KATHMANDU: Nepal on Friday raised life insurance payouts for sherpa guides by 50 per cent, more than three months after the deadliest accident in Mount Everest's history sparked protests and led to a shutdown of the peak.
The April 18 avalanche left 16 local guides dead and fuelled demands for better compensation as well as higher death and injury benefit payouts to the sherpas' families.
The resulting labour dispute between sherpas and the Nepalese government, which earns large revenues from mountaineering, saw scores of expeditions cancelled, with only one successful summit of the popular peak after most climbers abandoned their plans to scale the 8,848-metre (29,029-foot) peak.
Nepalese tourism ministry spokesperson, Mohan Krishna Sapkota, said: "From now on, all sherpas working on Himalayan peaks will have life insurance of 1.5 million rupees (about $15,200)."
Life insurance limits were earlier set at $10,000 with guides calling for the figure to be doubled to $20,000.
"We know this amount is less than what they wanted, but we had to consult the private sector as well and this is the best we can do now," Sapkota told AFP.
"We will try to raise it further but it will take time," the tourism ministry spokesperson said.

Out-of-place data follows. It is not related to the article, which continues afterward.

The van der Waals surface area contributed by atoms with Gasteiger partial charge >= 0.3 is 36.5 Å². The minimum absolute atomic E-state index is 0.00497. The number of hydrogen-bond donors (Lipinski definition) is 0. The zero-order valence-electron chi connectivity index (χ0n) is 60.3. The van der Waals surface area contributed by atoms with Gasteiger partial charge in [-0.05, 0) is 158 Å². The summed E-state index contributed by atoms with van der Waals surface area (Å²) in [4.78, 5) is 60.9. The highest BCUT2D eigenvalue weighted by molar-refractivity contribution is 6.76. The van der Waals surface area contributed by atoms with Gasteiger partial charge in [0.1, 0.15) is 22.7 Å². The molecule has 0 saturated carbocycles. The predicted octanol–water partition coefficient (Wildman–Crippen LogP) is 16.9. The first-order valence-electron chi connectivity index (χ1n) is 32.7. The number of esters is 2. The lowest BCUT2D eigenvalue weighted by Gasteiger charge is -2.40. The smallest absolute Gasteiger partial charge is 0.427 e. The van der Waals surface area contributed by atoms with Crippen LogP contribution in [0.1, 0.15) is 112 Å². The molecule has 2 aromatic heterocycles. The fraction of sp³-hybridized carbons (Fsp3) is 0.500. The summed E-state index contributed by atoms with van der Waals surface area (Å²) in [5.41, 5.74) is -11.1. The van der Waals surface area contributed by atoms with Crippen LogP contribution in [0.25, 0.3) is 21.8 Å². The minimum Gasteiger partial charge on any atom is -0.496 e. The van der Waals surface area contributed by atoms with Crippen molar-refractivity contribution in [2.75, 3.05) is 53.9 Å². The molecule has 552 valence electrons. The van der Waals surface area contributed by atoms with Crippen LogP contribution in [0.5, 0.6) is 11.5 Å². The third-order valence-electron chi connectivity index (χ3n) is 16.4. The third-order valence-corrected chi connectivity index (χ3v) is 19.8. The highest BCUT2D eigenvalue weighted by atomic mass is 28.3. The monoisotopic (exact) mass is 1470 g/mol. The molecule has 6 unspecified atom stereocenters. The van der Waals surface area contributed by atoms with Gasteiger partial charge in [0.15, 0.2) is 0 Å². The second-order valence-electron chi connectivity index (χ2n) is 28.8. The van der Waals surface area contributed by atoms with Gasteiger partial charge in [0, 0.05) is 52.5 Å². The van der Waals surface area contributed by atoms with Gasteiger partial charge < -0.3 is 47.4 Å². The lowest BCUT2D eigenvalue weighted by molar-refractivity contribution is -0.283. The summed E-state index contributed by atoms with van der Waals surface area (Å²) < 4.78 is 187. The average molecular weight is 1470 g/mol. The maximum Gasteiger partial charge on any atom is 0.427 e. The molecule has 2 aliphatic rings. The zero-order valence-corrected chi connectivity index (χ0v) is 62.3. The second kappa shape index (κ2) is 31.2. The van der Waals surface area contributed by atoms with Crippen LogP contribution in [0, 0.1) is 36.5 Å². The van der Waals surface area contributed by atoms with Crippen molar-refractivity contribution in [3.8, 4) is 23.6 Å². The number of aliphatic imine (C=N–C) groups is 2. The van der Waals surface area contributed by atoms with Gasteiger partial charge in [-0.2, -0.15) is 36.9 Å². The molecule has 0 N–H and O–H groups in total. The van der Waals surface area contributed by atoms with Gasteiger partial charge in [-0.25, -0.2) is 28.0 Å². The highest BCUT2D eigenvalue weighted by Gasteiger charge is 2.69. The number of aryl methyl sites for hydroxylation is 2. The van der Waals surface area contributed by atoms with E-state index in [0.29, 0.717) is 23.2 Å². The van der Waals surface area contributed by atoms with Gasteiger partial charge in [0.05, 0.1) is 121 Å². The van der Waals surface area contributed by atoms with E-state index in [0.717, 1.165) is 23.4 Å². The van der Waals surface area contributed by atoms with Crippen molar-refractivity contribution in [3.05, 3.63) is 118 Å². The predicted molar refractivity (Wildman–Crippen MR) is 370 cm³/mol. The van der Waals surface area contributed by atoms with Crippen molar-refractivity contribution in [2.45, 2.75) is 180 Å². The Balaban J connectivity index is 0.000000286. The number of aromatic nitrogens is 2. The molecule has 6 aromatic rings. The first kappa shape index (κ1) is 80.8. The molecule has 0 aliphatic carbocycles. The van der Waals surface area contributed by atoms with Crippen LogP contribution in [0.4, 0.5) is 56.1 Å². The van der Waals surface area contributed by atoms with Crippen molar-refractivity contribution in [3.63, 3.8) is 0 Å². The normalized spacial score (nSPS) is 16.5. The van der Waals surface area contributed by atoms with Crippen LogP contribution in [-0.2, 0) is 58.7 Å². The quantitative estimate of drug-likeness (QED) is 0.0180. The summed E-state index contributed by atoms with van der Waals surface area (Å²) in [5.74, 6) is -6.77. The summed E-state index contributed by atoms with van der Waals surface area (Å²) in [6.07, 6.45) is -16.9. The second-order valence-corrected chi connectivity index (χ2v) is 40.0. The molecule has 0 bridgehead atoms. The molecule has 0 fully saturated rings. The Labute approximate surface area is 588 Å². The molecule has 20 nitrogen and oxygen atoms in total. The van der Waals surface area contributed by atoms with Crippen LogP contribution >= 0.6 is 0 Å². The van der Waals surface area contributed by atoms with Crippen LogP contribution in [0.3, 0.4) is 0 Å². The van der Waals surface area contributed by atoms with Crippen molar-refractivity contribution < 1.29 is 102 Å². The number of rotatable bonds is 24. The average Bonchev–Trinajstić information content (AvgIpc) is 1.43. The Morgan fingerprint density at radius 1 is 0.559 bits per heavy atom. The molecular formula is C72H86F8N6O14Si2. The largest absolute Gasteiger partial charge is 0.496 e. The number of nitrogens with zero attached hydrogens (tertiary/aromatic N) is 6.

Ramesh Prasad Dhamala, president of Nepal's Trekking Agencies' Association, welcomed the news, calling it "a positive development".
He noted, however, that the government had yet to pay compensation or insurance benefits to victims' families, more than three months after the avalanche.
The government had initially pledged $400 to the families of the 16 men but later hiked the compensation to $5,000 after angry sherpas protested the sum was too small.
"They have still not received the payments promised to them, but after this announcement, I am hopeful that the government will not delay matters further," Dhamala told AFP.
The government had also pledged to set up a relief fund for injured guides using up to five per cent of fees paid by climbers, but no final decision had been taken yet, tourism ministry official Sapkota said.
The disaster highlighted the risks taken by guides on behalf of foreign clients.
Nepal's government earned $3.6 million this year from Everest climbing fees after issuing permits to 334 climbers.
The government has told climbers who failed to summit the peak this year that they have five years to make the ascent.